Monday, September 5, 2011

Interview with Historical Fiction Author Heidi M. Thomas

Heidi Thomas teaches Memoir and Beginning Fiction Writing in her community and does freelance editing. She is also a member of the Northwest Independent Editors Guild. Heidi lives in the beautiful Pacific Northwest with a wonderful, supportive husband and a pesky cat. She is also the author of two historical fiction novels and is working on a third in her “Dare to Dream” series. Follow the Dream has won the National WILLA Literary Award, named for Willa Cather and awarded by the Women Writing the West organization.

Hello, Heidi. Please tell us about your new book.

Follow the Dream is the sequel to Cowgirl Dreams. Both books emphasize a strong, independent western woman who gives her all to pursue her dream of rodeo competition. As Follow the Dream opens, Nettie seems to have achieved this dream. She’s married to her cowboy, Jake, they have plans for a busy rodeo season, and she has a once in a lifetime opportunity to rodeo in London with the Tex Austin Wild West Troupe.

But life during the Great Depression brings unrelenting hardships and unexpected family responsibilities. Nettie must overcome challenges to her lifelong rodeo dreams, cope with personal tragedy, survive drought, and help Jake keep their horse herd from disaster. These challenges are enough to break any woman, but will Nettie persevere?

Where did you get your inspiration for this novel?

Both books are based on my grandmother who rode bucking-stock competitively in Montana during the 1920s and ’30s. She died when I was twelve, so I did get to know her, ride with her, and knew that she preferred the back of a horse to domestic duties any day.

I love the fact that you based your story on your grandmother’s life. A Reviewer wrote, “I enjoyed this bittersweet novel with its accurate depiction of the lives of cowgirls in 1930s Montana and its tender portrait of a marriage.” Tell us your thoughts about this and why she refers to your novel as bittersweet.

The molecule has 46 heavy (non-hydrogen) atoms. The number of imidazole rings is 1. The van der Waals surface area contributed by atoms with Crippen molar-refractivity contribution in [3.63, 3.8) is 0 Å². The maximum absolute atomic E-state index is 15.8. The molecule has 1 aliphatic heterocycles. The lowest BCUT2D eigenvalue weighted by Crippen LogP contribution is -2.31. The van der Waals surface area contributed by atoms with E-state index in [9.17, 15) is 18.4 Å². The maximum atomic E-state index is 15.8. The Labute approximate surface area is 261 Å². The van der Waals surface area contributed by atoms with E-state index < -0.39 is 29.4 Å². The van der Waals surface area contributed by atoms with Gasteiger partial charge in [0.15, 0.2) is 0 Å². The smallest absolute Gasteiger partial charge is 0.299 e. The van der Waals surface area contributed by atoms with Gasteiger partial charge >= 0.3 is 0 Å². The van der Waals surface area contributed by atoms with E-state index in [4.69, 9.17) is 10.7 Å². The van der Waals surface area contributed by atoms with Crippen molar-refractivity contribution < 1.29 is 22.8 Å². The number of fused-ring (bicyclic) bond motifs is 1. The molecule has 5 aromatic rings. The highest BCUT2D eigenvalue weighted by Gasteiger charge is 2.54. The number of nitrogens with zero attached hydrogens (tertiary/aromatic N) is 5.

Nettie is torn between her rodeo dreams and her love for her family. The hardscrabble years of the ’30s force them to seemingly abandon their rodeo hopes while trying to survive and keep their horses from starving. She has to make some difficult choices about her dreams when things go in a different direction than she had planned. 

Your book sounds intriguing to me. What kind of research did you have to do?

My father told me many anecdotes about growing up with a cowgirl as a mother. I read non-fiction books about the cowgirls of that era, talked to other relatives who remembered my grandmother, and actually found the original homestead where my grandparents lived when they were first married. I also have a scrapbook and photo albums she made. 

Wow! I bet your love and respect for your grandmother grew so much as you discovered all the many things about her. Now it’s time to tell us something about the real you that we’ll never forget.

I grew up in isolated rural eastern Montana during the 1950s and ’60s, living a life that was somewhat similar to the way my grandparents lived, so I could understand first-hand what they experienced. I attended a one-room country school with a total of four students, and when I went to high school, I lived in a dormitory during the week and came home on weekends. This dorm, which closed in the 1990s, was, to my knowledge, the last public high school dormitory in the U.S.

Oh my gosh! Only four students? Now that’s small. You can’t get better education than one on one. Your teacher had very little to distract her with only four students. I’ve heard of dormitories for high school in England, but I hadn’t heard of them in the states. Interesting! I learn so many things when I interview authors. Thanks, Heidi, for a wonderful interview.

20 comments:

My Hyer Space said...